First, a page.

Authors: Annelie Wendeberg
Tags: #Dystopian, #Romance, #civil war, #child soldiers, #pandemic, #strong female character
Copyright 2015 by Annelie Wendeberg
This is a work of fiction. Characters, places, and names in this book are products of the author’s imagination. No part of this book may be reproduced in any form by any means, electronic or mechanical, including photocopying, recording, or by any information storage and retrieval system, without the written permission of the copyright owner.
Cover and interior design by Annelie Wendeberg.
Books by this author:
Mickaela Capra Series:
Anna Kronberg Series:
The Devil’s Grin
The Lion’s Courtship
Find out more at:
— to the girls from workshop 106 —
Part One - Itbayat
You darkness, that I come from,
I love you more than all the fires
that fence the world
Rainer Maria Rilke
My breathing is calm; my lungs know what to do before my finger pulls the trigger. Long breath out. Long breath in. Hold, release. Fire.
But not yet. Not quite.
My cheek brushes the stock of my rifle; the crisscross patterns carved into it feel rough against my skin. My index finger rests against the trigger guard, ready to squeeze off a round at Runner’s chest.
The hunt began three days ago and I’ve spent much of that time in trees. He prefers to dig himself a hole in the ground, disappear and wait for his targets to walk past. I have a hunch he’s expecting me to do the same. But maybe he’s expecting me to do the exact opposite, in which case, I’ll be screwed.
The circular view of my finder shows the forest in crisp shades of grey and green, with crosshairs and mil-dots stamped on it. The night-eye fastened to my scope works perfectly, but my vision doesn't. Until last night, my brain compensated for the monocular vision — my one eye receiving the combined signals of image intensification and active shortwave infrared through the scope, my other eye seeing nothing but pitch black, and both combined to a neat picture in my head.
Now, it’s all jumbled. No matter how hard I stare, the world is drifting in and out of focus, the circular view flickers this way and that. If I shut my eyes for a few seconds, I would fall asleep and out of the tree. The muck a few metres below wouldn’t soften the drop much.
My limbs tremble. Whether from being cold or exhausted, I’m not sure. Probably both. I’m not even sure if my soaked clothes help at all. My skin temperature is about 32°C, the outside temperature is 19°C. That’s 13°C difference; enough to show up in Runner’s night-eye, even with the ghillie — a sniper’s fuzzy camouflage suit — blurring my outline. Every now and then, I climb down, shed my ghillie, roll in water or muck to lower my skin temperature by unknown degrees, and then pull the ghillie back on to blur whatever thermal signature is left. I have no way of knowing how well this works, since I can’t look through my own night-eye and check how much I glow in the infrared channel.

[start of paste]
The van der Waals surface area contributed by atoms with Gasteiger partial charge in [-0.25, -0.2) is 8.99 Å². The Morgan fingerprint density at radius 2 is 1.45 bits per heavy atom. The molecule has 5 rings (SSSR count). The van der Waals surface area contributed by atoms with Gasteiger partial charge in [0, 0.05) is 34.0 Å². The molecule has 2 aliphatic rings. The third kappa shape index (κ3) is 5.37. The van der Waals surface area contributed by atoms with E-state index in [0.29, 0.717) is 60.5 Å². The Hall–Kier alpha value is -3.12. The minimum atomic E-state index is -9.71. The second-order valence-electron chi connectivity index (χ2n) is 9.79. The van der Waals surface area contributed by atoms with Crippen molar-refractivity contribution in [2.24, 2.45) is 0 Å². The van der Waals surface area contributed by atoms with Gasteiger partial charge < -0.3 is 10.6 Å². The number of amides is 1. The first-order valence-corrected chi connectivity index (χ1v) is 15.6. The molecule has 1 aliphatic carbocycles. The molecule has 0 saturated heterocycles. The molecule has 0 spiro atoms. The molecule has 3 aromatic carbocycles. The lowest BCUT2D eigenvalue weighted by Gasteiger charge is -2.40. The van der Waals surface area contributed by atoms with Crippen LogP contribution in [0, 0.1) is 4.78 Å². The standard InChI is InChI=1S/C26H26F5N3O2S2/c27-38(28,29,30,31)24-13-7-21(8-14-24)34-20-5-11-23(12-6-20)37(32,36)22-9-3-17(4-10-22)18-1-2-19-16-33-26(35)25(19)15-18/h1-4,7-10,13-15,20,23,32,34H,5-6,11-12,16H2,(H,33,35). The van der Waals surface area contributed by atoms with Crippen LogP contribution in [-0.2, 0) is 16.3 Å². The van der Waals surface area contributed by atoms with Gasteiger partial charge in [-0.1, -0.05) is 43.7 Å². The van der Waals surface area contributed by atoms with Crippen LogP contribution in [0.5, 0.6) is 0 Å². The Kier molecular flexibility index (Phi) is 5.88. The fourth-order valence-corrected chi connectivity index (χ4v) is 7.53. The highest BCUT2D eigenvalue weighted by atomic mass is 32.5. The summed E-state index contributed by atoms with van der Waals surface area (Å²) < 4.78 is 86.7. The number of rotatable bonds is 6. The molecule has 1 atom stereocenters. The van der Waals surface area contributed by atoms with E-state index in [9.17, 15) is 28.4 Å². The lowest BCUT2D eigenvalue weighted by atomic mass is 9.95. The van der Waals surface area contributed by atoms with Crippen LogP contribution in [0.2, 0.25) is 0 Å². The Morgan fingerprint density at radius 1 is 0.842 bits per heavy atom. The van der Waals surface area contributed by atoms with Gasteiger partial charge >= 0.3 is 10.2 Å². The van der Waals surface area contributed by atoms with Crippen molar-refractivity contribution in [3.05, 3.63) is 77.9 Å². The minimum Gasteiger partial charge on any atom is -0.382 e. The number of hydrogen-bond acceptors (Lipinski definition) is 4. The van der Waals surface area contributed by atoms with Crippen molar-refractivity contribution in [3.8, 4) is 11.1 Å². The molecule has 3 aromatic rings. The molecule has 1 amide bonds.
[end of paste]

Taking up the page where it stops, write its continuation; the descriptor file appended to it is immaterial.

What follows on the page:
I think I slept for a total of four hours, a few minutes each time I couldn’t hold myself upright any longer. Four hours in a total of seventy. It’s stupid to sleep, but it’s even stupider to aim a highly accurized rifle when the one aiming has lost her sense of what’s up and what’s down. I could just as well be drunk. Same difference.
The food problem hasn’t been a problem, really. There is enough to forage, although mostly low-calorie stuff like fruits and small nuts. I don’t dare eat the mushrooms since I don’t know them all yet and a poisonous one might slip my notice. If I lit a fire, Runner would find me in a flash. That’d be awkward.
Hey dude, hold your fire, I have this extra delicious…
No wild goat or crab meat for me, although they are all over the island. I don’t dare kill a goat. It’s too large an animal to cleanly get rid of blood and guts and excess meat I wouldn’t be able fit into my stomach. The carcass would attract attention and that’s the opposite of what I want. Raw crab tastes like snot. I tried it and almost puked. I had raw lizard, though. It’s tolerable as long as one doesn’t think about taste and consistency. But the thing was tiny and not one of its buddies was willing to cross my path after they’d seen what I did to lizard number one.
I’m lucky, though. Runner hasn’t gotten a glimpse of me in three days and nights, and I’m uninjured, healthy, and strong enough to go for another six to twelve hours without toppling over. My rifle feels like a third arm, third eye, and second heartbeat to me. My trap is set. Despite the rain earlier tonight, my footprints are laid out clearly — from my far left all the way to my far right, before elaborately snaking back to the tree I chose as my hideout.
I shift my weight and flex my fingers.
The hairs on the back of my neck begin to prickle. Cicadas are clicking. Birds are hooting. All is as it should be. And yet…